3.1 The mass of atoms
The relative mass of protons and neutrons is 1.
The atomic number of an atom is its number of protons (which equals its number of electrons).
The mass of an atom is the total number of protons and neutrons in its nucleus.
Isotopes are atoms of the same element with different numbers of neutrons.
They have the same chemical properties but different physical properties because of their different masses.
Some isotopes are unstable and radioactive.
3.2 Masses of atoms and moles
We use relative atomic masses to compare the masses of atoms.
The relative atomic mass of an element is an average value for the isotopes of an elements.
We can compare the masses of atoms by measuring them relative to atoms of carbon-12.
We work out the relative formula mass of a compound by adding up the relative atomic masses of the elements in it, the ratio shown by its formula.
One mole of any substance is its relative formula mass, in grams.
3.3 Percentages and Formulae
The relative atomic masses of the elements in a compound and its formula can be used to work out its percentage composition.
We can calculate empirical formulae given the masses of percentage composition of elements present.
The empirical formulae is the simplest ratio of the atoms or ions in a compound.
To calculate the empirical formulae of a compound from its percentage composition:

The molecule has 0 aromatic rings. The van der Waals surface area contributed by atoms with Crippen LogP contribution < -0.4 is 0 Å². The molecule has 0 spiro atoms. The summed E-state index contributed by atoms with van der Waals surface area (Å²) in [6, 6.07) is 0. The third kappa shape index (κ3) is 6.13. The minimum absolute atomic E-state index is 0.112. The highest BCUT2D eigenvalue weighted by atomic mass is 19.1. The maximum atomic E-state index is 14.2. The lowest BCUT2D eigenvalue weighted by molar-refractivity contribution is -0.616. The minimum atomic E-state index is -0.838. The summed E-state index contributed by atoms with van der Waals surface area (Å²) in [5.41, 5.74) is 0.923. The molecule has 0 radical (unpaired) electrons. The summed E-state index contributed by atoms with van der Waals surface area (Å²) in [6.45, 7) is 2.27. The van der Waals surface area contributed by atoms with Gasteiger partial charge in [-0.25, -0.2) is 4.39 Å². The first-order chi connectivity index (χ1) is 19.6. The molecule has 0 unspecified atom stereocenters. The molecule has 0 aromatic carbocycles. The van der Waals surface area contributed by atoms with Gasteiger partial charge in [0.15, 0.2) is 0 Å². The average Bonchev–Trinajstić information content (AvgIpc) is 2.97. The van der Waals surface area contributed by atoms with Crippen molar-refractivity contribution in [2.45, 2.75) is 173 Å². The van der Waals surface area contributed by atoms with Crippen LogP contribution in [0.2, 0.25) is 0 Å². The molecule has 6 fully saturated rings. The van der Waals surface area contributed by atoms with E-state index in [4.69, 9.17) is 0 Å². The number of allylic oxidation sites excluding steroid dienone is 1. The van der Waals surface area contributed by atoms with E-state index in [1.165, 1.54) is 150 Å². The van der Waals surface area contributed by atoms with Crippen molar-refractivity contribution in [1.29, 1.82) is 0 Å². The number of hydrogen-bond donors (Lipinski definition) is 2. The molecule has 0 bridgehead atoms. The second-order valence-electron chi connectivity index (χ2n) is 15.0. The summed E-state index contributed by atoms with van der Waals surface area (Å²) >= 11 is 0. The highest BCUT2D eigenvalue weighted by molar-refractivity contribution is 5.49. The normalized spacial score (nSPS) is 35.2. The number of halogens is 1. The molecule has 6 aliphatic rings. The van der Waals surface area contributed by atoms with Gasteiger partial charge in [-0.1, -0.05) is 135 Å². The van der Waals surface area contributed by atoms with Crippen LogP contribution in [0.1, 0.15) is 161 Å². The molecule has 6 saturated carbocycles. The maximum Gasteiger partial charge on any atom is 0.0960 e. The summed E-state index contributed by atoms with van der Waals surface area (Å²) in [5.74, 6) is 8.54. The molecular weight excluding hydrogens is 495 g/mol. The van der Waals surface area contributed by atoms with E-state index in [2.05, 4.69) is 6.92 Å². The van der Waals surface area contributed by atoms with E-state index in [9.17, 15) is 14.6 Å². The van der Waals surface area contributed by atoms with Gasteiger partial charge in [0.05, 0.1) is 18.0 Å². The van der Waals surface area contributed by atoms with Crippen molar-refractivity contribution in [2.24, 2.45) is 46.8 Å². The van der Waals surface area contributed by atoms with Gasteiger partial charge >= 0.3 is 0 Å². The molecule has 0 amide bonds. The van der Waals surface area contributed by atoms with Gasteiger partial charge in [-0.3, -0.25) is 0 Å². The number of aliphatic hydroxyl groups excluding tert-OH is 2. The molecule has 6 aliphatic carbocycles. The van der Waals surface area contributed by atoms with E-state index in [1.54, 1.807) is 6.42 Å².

- divide the mass of each element in 100g of the compound by its atomic mass, to give the ratio of atoms
- then convert this to the simplest whole number ratio
What is the empirical formula of the compound that contains 70% iron and 30% oxygen?
Mass in 100g of compound: Iron - 70 Oxygen - 30
Ratio of atoms or moles of atoms: Iron - 70/56 = 1.25 Oxygen - 30/16 = 1.875
Simplest ratio of atoms (/ by smallest): 1.25/1.25 = 1 1.875/1.25 = 1.5: Fe2O3
3.4 Equations and Calculations
Balanced symbol equations tell us the number of moles of substances involved in a chemical reaction.
We can use balanced symbol equations to calculate the masses of reactants and products in a chemical reaction.
Calculate the mass of calcium oxide that can be made from 10g of calcium carbonate in the reaction -
CaCO3 --> CaO + CO2
CaCO3 = 100, one mole of CaCO3 gives one mole of CaO so 40 + 16 = 56
For 10g, (10/100) x 56 = 5.6 g
3.5 The yield of a chemical reaction
The yield of chemical reaction is how much product is made.
The percentage yield tells us how much product is made compared with the maximum amount that could be made.
Percentage yield = amount of product collected maximum amount of product possible x 100%
Factors affecting the yield of a chemical reaction include product being left behind in the apparatus and difficulty separating the products from the reaction mixture.
It is important to maximise yield and minimise energy wasted to conserve the Earth's limited resources and reduce pollution.
3.6 Reversible Reactions
In a reversible reaction the products of the reaction can react to make the original reactants.
We can show a reversible reaction using the reversible reaction sign:
Thermal decomposition of ammonium chloride is a reversible reaction:
ammonium chloride ammonia + hydrogen chloride
3.7 Analysing substances
Chemical analysis is used to identify food additives.
Additives may be added to food in order to improve its appearance, taste and shelf life.
Food scientists can analyse foods to identify additives e.g. by using paper chromatography.
Modern instrumental techniques provide fast, accurate and sensitive ways of analysing chemical substances.
3.8 Instrumental Analysis
Compounds in a mixture can be separated using gas chromatography.
Once separated, compounds can be identified using a mass spectrometer.
The mass spectrometer can be used to find the relative molecular mass of a compound from its molecular ion peak.